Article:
Drugs companies publish only a fraction of their results and keep much of the information to themselves. Drug companies are ‘debasing’ drug trials whose publication in journals can apparently confer scientific approval. Merck had fought for years to cover up evidence linking its painkiller Vioxx to heart attacks and strokes. Some treatments on the market have been linked to fatal side effects. Companies run bad trials on their own drugs, which distort and exaggerate the benefits by design. When these trials produce unflattering results, the data is simply buried. Patient groups who are in the pay of the pharmaceutical industry will go into battle for them. There's a hidden agenda here.
Not my words, I hasten to add. All the sentences in the above paragraph are taken from articles in just one UK newspaper (the Guardian, in case you were wondering). These are just a few examples of how it's become quite fashionable to believe that Evil Big Pharma are one of the most dangerous bad guys in the modern world.
Medical Writing is grateful to Kim Goldin and the International Society for Medical Publication Professionals (ISMPP) for working with us to produce this issue. More about ISMPP can be found on page 272. We hope that this issue marks the beginning of a mutually beneficial collaboration between our two associations.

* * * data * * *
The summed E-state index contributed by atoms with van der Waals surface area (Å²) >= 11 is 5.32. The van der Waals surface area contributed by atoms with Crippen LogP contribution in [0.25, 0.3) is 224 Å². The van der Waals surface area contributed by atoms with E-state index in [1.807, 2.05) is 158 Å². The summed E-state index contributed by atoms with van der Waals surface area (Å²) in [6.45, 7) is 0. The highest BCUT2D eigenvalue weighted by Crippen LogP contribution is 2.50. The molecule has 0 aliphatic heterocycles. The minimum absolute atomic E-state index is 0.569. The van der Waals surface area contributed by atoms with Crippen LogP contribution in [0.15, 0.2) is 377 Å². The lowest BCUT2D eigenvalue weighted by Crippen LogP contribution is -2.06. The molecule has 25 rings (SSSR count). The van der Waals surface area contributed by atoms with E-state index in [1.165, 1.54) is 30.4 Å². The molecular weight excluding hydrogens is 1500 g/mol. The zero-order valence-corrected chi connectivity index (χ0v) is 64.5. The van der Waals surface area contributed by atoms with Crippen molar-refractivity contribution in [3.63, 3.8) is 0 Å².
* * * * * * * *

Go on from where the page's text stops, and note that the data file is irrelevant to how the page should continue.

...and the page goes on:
The reality, of course, is rather more complicated.
Sure, there have been times when pharmaceutical companies have done bad things. I don't think any sensible person would attempt to defend, for example, Pfizer's behaviour in marketing Neurontin for off-label uses, which resulted in them being fined $430 million. But in the same way that we don't conclude that all doctors are evil because of Harold Shipman, it would be very shoddy thinking to conclude that a few tales of bad practice show the pharma industry in general to be a force for evil.
The fact is that the pharmaceutical industry has been responsible for amazing advances in healthcare for many decades. When I was at primary school, one of my classmates died of leukaemia. Today, a primary school child with leukaemia has an excellent chance of survival thanks to modern chemotherapy.1 The 10-year survival rates for many adult cancers have doubled since I was at primary school;2 again, thanks in no small part to advances made by the pharmaceutical industry.
And it's not just cancer treatment that has improved: many EMWA members are probably too young to remember just how serious gastric ulcers could be before the era of modern acid-suppressive drugs, but for people of my parents’ generation, a gastric ulcer was a serious illness with dramatic effects on quality of life, for which the only effective treatment was often surgery. Nowadays, most gastric ulcers can be successfully treated just by taking a few pills for a few weeks.
Nonetheless, there is undoubtedly great sport to be had in criticising the pharma industry, or ‘pharmaism’, as Wendy Kingdom explains on page 262. Wendy suggests that one possible reason for this may be that pharma companies make money out of treating disease, which some people find distasteful. Nonetheless, any economist will tell you that desirable activities need to be profitable; otherwise, why would anyone bother to do them in the first place? An alternative, state-run model of drug development was of course tried in the Soviet Union, which resulted in a list of therapeutic advances that would fit ‘on the back of a stamp’.3
Because it is so fashio
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